Do the gluteal muscles influence dynamic knee valgus when single-leg landing?

Neamatallah, ZA 2018, Do the gluteal muscles influence dynamic knee valgus when single-leg landing? , PhD thesis, University of Salford.

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Abstract

Background: The presence of dynamic knee valgus on landing has been found to be a significant risk factor in the development non-contact anterior cruciate ligament ACL injury. Gluteal muscles especially gluteus maximus and medius are believed to have a role in controlling hip motion that is associated with dynamic knee valgus. Landing onto one leg is a common scenario of ACL injury mechanism and would appear to require considerable Gluteal muscle activity to control the forces if the relationship were true.
Aim: the aim of the study was to investigate the relationship between the Gluteal muscles (strength and EMG activity) and the degree of dynamic knee valgus during Single Leg Squat (SLS) and multi-directional single leg landing.
Methods: Thirty-four active, healthy participants comprising of 17 males and 17 females participated in this study. Hip extension and abduction isokinetic (concentric / eccentric) strength was assessed, gluteus maximus and gluteus medius muscles Electromyography (EMG) activity was also assessed along with 3D motion lower limb biomechanics during SLS and multi-directional single leg landing tasks.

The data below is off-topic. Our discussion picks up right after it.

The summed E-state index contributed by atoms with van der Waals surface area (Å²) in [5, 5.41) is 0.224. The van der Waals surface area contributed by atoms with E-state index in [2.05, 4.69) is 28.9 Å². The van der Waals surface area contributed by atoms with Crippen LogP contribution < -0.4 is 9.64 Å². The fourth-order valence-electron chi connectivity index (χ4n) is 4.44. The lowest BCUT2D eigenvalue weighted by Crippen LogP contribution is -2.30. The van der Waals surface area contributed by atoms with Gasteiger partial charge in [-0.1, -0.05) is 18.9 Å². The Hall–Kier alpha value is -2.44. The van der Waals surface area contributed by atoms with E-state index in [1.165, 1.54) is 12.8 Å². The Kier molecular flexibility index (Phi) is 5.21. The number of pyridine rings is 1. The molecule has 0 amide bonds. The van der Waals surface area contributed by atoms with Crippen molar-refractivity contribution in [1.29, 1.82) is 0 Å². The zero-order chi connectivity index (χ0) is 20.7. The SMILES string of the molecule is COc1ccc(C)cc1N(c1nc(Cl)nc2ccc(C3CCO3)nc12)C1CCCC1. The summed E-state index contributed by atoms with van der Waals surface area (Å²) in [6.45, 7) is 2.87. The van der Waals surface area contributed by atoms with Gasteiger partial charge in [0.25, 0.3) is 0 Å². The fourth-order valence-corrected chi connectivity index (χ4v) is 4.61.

Findings: Moderate correlations were found between gluteus medius EMG activity and hip adduction angles during all landing tasks with R2 ranging from 0.13 to 0.22. Gluteus medius EMG activity moderately correlated with knee abduction angle during right SLS and with internal hip rotation angle during left SLS. Significant moderate to strong correlations between hip abductors’ and extensors’ strength and knee abduction angle, hip adduction angle, knee abduction moment, hip adduction moment and internal hip rotation moment were found during landing tasks with R2 ranging from 0.11 to 0.26.
Conclusion: There appears to be limited to moderate relationships existing between Gluteal muscles strength and EMG activity and lower limb biomechanical variables during SLS and multi-directional single leg landing tasks. Furthermore, the relationship appears also to be task, limb and gender dependent.
Keywords: ACL, Landing, gluteal muscles, Hip, Strength, EMG, Biomechanics.

Item Type: Thesis (PhD)
Schools: Schools > School of Health Sciences
Funders: Ministry of Higher Education - Saudi Arabia
Depositing User: Ziyad Abdulltef Neamatallah
Date Deposited: 19 Sep 2018 14:44
Last Modified: 19 Oct 2018 01:38
URI: http://usir.salford.ac.uk/id/eprint/44940

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